Ballpark Mysteries Super Special #3: Subway Series Surprise

Ballpark Mysteries Super Special #3: Subway Series Surprise

by David A. Kelly, Mark Meyers

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Batter up! It's an NYC-themed Super Special! Ballpark Mysteries are fun, accessible early chapter books that cross baseball action with puzzling whodunits!

Catch a baseball mystery--in New York City!

Mike and Kate are in for an extra special treat! Two hometown baseball teams in one city! A Subway Series is when the New York Mets play the New York Yankees, and Mike and Kate can't wait to watch all the action! But someone is playing pranks at both ballparks! And when Mike and Kate hear mysterious mumblings at the famous Whispering Gallery at Grand Central Terminal, they just might be able to catch the culprit before the series ends.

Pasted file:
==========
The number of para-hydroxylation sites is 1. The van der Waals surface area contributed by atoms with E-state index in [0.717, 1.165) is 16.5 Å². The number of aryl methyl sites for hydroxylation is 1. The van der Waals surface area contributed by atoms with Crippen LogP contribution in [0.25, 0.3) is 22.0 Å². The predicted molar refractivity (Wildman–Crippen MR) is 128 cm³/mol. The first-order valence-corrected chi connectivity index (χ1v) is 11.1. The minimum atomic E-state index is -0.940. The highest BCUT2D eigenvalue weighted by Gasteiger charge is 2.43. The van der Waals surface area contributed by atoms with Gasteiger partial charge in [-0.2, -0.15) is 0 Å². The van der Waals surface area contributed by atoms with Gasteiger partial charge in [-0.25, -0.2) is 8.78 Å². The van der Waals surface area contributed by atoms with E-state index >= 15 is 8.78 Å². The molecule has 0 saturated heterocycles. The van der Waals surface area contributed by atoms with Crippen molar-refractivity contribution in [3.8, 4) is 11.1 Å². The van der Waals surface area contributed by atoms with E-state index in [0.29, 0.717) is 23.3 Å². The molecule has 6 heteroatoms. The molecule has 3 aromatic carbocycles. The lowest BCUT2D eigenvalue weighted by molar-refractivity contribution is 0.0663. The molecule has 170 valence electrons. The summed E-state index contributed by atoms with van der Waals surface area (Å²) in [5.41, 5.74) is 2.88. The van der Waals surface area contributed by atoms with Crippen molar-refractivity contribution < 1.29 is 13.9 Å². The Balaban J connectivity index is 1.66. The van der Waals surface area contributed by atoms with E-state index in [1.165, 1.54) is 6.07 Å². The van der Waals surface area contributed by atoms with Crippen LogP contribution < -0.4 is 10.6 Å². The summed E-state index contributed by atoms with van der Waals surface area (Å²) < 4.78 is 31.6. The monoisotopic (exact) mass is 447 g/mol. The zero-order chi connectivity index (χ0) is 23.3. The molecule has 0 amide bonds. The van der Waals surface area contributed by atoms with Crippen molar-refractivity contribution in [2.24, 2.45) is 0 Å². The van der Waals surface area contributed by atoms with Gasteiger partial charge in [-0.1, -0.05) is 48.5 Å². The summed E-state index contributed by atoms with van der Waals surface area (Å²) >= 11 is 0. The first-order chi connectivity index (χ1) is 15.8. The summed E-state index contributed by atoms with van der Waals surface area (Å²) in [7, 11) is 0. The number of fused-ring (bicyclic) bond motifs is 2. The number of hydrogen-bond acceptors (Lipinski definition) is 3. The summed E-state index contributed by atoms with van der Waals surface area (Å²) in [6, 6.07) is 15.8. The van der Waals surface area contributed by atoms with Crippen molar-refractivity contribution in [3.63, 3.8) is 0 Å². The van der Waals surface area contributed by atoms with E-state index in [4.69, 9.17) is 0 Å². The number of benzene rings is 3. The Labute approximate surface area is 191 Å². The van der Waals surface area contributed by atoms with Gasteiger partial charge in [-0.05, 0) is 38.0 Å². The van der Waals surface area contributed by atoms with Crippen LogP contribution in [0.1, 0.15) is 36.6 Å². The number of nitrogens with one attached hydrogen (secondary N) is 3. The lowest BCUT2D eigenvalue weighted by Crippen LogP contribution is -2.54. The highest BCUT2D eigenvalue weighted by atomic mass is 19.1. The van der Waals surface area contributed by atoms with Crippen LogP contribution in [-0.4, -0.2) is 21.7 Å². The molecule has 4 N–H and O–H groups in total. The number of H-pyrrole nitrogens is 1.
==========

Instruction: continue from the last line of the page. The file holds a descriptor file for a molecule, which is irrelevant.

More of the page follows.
A longer story, plus bonus backmatter and NYC trivia, makes Subway Series Surprise a truly Super Special addition to the Ballpark Mysteries.

Product Details

ISBN-13: 9780525578949
Publisher: Random House Children's Books
Publication date: 08/07/2018
Series: Ballpark Mysteries Series , #3
Sold by: Random House
Format: NOOK Book
Pages: 128
Sales rank: 1,088,263
File size: 23 MB
Note: This product may take a few minutes to download.
Age Range: 6 - 9 Years

About the Author

DAVID A. KELLY has written a picture book and chapter books for young readers, as well as for many newspapers and magazines. He lives in Newton, Massachusetts. You can learn more about the series at and look for David Kelly at